I haven't read the comments Gazputin mentions from Rogozin, but comments about bigger missiles being more useful for satellite launches does make sense as they will all have limited operational life spans and it is important these days when making products to think about disposal after they become obsolete.
Certainly the SS-18 an SS-19 weapons were very popular and very reliable satellite launch platforms, and I suspect Samartan will be very good too with it extra range potential.
I can see that the new START agreement was extended just in time, but it is unlikely that anything will replace it for the foreseeable future with HATO encroaching on Russian borders the US will likely demand Chinese nuclear weapons be included together with Russian totals and for tactical nukes to be included and I don't think Russia will agree to either unless the UK and French and even Israeli nukes get included too, not to mention all the complication of Russias new weapons like Thunderbird and Poseidon which they will demand are counted as strategic nukes too no doubt.
The biggest expense with ICBMs is their bases... either building silos or storage areas where they will be located... but most are already built.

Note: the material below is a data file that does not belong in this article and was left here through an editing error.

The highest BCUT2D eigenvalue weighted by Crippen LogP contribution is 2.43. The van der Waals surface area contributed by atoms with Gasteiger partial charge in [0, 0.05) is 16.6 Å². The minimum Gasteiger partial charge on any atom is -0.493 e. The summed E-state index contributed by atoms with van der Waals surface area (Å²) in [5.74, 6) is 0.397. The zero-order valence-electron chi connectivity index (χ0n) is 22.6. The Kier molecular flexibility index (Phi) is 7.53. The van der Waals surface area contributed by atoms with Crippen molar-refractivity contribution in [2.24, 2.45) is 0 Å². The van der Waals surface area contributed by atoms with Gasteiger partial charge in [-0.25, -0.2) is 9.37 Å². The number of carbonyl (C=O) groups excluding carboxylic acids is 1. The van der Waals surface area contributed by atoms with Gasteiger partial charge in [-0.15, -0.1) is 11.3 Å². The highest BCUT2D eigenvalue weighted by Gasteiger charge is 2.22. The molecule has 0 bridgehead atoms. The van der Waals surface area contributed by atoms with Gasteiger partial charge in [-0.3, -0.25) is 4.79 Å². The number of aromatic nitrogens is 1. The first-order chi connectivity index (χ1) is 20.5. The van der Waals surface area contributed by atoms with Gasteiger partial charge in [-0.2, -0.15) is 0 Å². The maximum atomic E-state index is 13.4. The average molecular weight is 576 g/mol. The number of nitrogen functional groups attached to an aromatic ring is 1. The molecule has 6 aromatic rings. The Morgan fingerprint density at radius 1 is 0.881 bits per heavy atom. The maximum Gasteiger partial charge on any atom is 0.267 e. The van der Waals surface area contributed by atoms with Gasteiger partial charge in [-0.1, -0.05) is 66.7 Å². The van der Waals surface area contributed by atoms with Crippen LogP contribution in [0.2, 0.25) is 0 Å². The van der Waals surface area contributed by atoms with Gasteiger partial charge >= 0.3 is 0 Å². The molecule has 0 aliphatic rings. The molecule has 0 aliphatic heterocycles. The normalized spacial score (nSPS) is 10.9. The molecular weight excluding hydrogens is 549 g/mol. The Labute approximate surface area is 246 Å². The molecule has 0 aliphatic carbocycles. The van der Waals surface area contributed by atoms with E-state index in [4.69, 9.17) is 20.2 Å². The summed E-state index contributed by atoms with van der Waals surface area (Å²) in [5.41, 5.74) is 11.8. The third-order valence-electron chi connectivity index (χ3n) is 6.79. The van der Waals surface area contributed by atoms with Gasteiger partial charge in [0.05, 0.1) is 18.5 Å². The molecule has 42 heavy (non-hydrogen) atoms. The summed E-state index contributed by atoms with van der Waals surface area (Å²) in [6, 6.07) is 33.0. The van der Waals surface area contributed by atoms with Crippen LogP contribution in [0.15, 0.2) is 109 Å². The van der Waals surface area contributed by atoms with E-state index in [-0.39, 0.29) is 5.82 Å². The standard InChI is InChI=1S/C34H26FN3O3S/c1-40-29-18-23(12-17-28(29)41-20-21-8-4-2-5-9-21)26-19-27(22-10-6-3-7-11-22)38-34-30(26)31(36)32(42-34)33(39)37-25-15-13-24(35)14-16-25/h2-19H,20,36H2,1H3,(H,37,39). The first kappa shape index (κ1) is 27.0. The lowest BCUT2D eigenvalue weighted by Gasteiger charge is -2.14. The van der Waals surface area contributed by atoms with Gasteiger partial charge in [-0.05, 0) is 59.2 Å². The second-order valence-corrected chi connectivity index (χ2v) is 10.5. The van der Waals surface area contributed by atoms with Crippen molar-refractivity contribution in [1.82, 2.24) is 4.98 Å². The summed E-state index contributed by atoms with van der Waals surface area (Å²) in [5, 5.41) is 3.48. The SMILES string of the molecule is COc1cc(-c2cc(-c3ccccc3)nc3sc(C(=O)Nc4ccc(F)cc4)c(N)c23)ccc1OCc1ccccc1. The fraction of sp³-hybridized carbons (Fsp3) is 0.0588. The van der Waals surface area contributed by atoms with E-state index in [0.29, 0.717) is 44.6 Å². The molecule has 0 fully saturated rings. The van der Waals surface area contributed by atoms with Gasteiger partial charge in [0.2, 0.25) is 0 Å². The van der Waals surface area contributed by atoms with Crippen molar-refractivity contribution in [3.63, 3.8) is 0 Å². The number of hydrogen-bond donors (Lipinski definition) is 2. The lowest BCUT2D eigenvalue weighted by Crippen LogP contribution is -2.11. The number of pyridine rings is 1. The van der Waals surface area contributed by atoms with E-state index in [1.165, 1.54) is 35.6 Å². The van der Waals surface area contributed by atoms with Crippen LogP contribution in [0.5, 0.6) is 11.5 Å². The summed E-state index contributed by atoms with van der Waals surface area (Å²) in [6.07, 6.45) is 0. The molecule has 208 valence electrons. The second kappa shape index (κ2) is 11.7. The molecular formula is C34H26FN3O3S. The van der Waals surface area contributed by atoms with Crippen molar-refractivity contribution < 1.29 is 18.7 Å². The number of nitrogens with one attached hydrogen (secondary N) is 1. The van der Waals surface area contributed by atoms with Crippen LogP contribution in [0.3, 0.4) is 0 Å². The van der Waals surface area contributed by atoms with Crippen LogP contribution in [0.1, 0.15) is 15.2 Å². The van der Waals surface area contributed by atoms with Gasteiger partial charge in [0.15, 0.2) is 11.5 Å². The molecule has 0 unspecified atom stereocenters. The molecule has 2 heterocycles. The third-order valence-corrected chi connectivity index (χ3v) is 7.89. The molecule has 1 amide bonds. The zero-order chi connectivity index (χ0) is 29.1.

The START 2 treaty banned heavy ICBMs so single warhead weapons only were allowed but the new START and its current extension lifted the ban on heavy ICBMs so some money could be saved building big heavy ICBMs to reduce the number of missiles needed to deliver the warheads, but improvements in technology should mean train based missiles could be a future possibility with scramjet powered cruise missiles becoming a potential new area.
Before ICBMs were possible both sides experimented with winged super long range cruise missiles... most had ranges of a few thousand kilometres and speeds of about mach 3 with ramjet propulsion... but the introduction of the R-7 and later ICBMs all work in that direction stopped because even a mach 3 aircraft could be shot down while a mach 10 plus IRBM or ICBM was relatively safe short of nuclear ABM systems.
Well scramjets mean the upper speed limit of platforms is no longer limited to mach 5-6, and much higher speeds are possible and weight is massively reduced if you just carry the fuel and scoop the air needed to burn the fuel from the atmosphere as you fly through the air.
3/4ths of rocket fuel by weight is oxidiser to burn the fuel... it will work in space and low oxygen environments but it basically quadruples the weight which means much more powerful rocket motors are needed which burns fuel at a higher rate meaning more fuel is needed in a vicious circle.
In comparison a scramjet motor is lighter than a rocket motor and burns fuel more efficiently and not only that it can be throttled precisely to optimise the fuel burn... a liquid fuelled rocket can do that too of course but not a solid rocket.
Only needing to carry the fuel makes the weapon much smaller and much lighter and also cheaper too.... meaning a missile that barely fits on an enormous custom designed truck could now fit on a rail wagon rather easily... and the mobility of a train is much better than a truck.